Poster Children at Bottom of the Hill, by Patric Carver
Poster Children (photo: Patric Carver)

Review by SarahJayn Kemp

Bottom of the Hill is celebrating their 25th anniversary as a central force in the local music scene, so it is fitting that pivotal rockers Poster Children would play there while touring to celebrate the 25th anniversary of their watershed album, Daisy Chain Reaction.

Opening bands Taxes and Conan Neutron & the Secret Friends warmed up a crowd that was already boiling over. Taxes’ Robby Cronholm urged the crowd to come closer to the stage by stating, “the disparity is getting to me,” before swinging into a melodic set that was pleasurable if forgettable. Aside from a few technical difficulties at the start of their set, Taxes displayed proficiency and passion. However, proficiency and passion alone do not make for entertainment. Taxes has been around for a while, but vocally they sound like a band just getting started — literally trying to find their voice. I hope they do, because Taxes’ romantic nature was very inviting and endearing. Sadly, this romantic nature manifested itself better in the chocolates and roses that the band bought for concert goers to keep with the anniversary theme of the night than it did on stage.

Conan Neutron & the Secret Friends, however, played a set that was absolutely captivating. Their heavy guitars and unison shouts reminded me of a time when rock and roll still rocked. With an air of Van Halen and a touch of the blues, Neutron bolted into their set with "Chair of Antlers," a roaring and winding fever pitch that transported me back to the amazing rock of the otherwise miserable Reagan era. They were jointed on stage by the talented Cyndy Melanio from La Fin Absolute du Monde for a few tunes including "The Aristocrats." When belted out by Melanio with Neutron throwing passionate riffs at the crowd, the song became nothing short of rock theater. There never seemed to be a moment when Neutron was off — a perpetual showman in the best way. Conan Neutron & the Secret Friends proved that not all class clowns and creative thinkers were silenced by the Ritalin-dispensing '90s. Some of them still hit the stage and play rock music.

Regardless of how good Neutron played, nothing could have compared to the delight that was Poster Children’s set. If I had to pick one word to describe their set it would be joy. Everyone had a good time during this set.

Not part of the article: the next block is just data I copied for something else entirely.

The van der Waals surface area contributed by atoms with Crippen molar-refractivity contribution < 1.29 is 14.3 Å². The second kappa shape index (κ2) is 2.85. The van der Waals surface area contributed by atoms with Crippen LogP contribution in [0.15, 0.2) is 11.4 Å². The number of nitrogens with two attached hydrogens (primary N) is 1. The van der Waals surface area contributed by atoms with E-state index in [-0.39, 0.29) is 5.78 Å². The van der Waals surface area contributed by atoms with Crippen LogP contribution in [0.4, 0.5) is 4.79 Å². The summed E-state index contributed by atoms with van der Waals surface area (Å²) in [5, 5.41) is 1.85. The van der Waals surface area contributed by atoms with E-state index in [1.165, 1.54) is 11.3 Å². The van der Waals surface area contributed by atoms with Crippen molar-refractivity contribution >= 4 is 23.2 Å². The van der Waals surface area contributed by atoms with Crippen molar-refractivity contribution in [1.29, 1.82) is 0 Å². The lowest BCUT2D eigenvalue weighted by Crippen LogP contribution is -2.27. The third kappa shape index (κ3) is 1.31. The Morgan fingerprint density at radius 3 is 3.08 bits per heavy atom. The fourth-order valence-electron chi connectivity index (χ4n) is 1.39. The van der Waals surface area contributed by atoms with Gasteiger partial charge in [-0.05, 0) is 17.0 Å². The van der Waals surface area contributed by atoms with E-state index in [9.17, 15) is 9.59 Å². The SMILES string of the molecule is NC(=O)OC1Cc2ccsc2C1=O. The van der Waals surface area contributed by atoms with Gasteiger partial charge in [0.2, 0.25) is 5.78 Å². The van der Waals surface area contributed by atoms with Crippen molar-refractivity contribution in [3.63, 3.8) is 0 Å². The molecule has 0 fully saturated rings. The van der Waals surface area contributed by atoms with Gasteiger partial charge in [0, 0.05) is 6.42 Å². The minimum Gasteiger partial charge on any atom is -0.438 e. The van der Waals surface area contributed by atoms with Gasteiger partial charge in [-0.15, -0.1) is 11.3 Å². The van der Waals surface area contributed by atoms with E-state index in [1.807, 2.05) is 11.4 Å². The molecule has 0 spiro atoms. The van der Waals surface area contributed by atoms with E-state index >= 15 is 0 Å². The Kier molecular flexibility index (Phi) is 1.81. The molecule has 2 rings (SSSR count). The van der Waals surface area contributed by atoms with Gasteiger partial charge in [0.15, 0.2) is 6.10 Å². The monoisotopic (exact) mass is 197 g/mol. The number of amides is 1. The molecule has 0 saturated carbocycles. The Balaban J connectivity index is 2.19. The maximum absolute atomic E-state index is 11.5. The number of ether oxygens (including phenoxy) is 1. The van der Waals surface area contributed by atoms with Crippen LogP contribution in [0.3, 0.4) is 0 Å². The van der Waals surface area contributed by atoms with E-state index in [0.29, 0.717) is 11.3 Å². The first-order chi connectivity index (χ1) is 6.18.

Poster Children are the best kind of rockstars. They walk a line between being performers of celestial caliber while still being completely approachable. “Does anyone have any questions before we get started?” the slight bassist Rose Marshack asked of the crowd before letting a fan hold her Travis Bean bass to feel its heft. The crowd is full of admirers, to be sure, but it also seems to be full of friends as well. That’s the atmosphere that this band creates.

It wasn’t just good feelings and Kumbaya, though. There was plenty of rock. Bringing in heavy guitar sound and manic lyrics, Rick Valentin looked positively possessed through most of the set. His brother, Jim Valentin, complemented him on guitar as they tore through songs with a wicked fervor. Marshack appeared to be keeping time as much as drummer Matt Friscia as she pounced back and forth on the stage like a human metronome, her wild dark hair flying about. She often held her hands up making a pushing motion, as if she was trying to create more space in the ether for all their sound.

The crowd pulsed along with the band to songs pregnant with force such as "Dynamite Chair" and "Cancer." They rocked and swayed to the anthemic lullaby "He’s My Star." They begged for more even when the house lights came up and the bar tenders were issuing last call.

Seeing the show, one could easily forget that it has been nearly a decade since they last toured. In line for the ladies room after the show, I overheard someone say, “There’s always a fear that when a band like Poster Children goes back on tour after so long that they’ve forgotten what it means to be on stage.”

I’d argue that there’s two problems with that statement. Firstly, Poster Children belong on the stage — they own it. There’s no way they could forget was it means to be up there. Secondly, there’s no band, “like Poster Children.” Poster Children are an entity all unto themselves.

Let’s just hope it’s not another decade or so before they come around this way again.

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